A representative from Arquiva asked whether the fulfilment of the universal service obligation would be the solution to affordability.
Onwurah replied that the USO was there to provide a floor, so should be the answer to the access issue. She said a vision of what people wanted to achieve should be built, so a plan could be developed to achieve this.
O’Sullivan agreed saying that ten megabits shouldn’t be the ceiling of ambition and that plans needed to be future proof.
Digital UK, the providers of Freeview, said nobody found using a TV complicated so the role of TV could be important. Older consumers might find digital interaction via a TV less of an obstacle.
Tompkinson said there hadn’t been much demand for the use of internet on the TV in her experience, but Onwurah thought it could be an avenue to explore alongside more community and local infrastructure. She did agree that there was some conflict between TV as a lean back technology and the internet as a lean forward technology though.
Bonner asked Briggs whether they were in danger of patronising their own community.
Briggs said no one size fits all and a lot of the rural community were extremely competent. However he said that they did have an aging population and they needed to be taken with them. He thought TV could be a “slowly slowly” approach and that appropriate technology should be used for appropriate groups.
The Wireless Infrastructure Group said wireless would be important for the last five per cent. They asked whether the panel thought there would be a combination of mobile and fixed technology and when they would get access to BT’s ducks.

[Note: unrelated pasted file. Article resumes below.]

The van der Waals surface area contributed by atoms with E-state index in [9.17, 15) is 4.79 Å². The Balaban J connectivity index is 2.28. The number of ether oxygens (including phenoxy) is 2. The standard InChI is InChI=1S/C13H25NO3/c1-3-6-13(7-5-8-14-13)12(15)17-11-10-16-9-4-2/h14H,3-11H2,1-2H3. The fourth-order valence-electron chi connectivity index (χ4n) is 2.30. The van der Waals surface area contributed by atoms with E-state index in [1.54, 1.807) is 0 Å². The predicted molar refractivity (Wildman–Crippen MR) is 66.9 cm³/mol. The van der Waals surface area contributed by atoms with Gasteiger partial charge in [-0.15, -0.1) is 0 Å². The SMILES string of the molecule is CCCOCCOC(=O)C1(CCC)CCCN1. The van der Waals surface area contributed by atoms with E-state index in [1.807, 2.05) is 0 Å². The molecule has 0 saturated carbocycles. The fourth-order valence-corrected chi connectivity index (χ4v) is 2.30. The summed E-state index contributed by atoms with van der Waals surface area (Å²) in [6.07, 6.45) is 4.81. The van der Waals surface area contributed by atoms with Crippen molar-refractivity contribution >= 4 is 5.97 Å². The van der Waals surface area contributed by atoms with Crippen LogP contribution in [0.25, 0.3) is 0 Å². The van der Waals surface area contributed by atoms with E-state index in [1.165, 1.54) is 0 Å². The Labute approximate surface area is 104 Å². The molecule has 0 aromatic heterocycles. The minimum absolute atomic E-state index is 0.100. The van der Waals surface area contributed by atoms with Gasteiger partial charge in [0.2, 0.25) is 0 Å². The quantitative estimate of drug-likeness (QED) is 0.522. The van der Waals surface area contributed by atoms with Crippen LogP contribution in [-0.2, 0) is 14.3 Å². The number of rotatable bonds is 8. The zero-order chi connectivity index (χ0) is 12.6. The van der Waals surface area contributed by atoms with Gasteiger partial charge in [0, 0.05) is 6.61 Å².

O’Sullivan said BT was investing in both fixed and wireless.
Onwurah said wireless was certainly part of the solution but that the more broadband capacity needed, the further out wireless infrastructure needed to go in to rural areas. She also spoke of the need to be able to move seamlessly between fixed and wireless networks.
Turning back to skills, she said the current situation was unacceptable, where there were people living in the UK who could not participate with the digital economy or digital services. She said the Government needed to be held to account.
Tomkinson said she’d seen examples of local councils (e.g. Islington Council) turning down their offers for training as they said they did not have the resources to attend.
Briggs said it was important for the Countryside Alliance to continue pushing the agenda and that rural communities could not be an afterthought.
O’Sullivan concluded that everyone had a role to play: digital was at the core of the economy and shouldn’t just be considered an add on.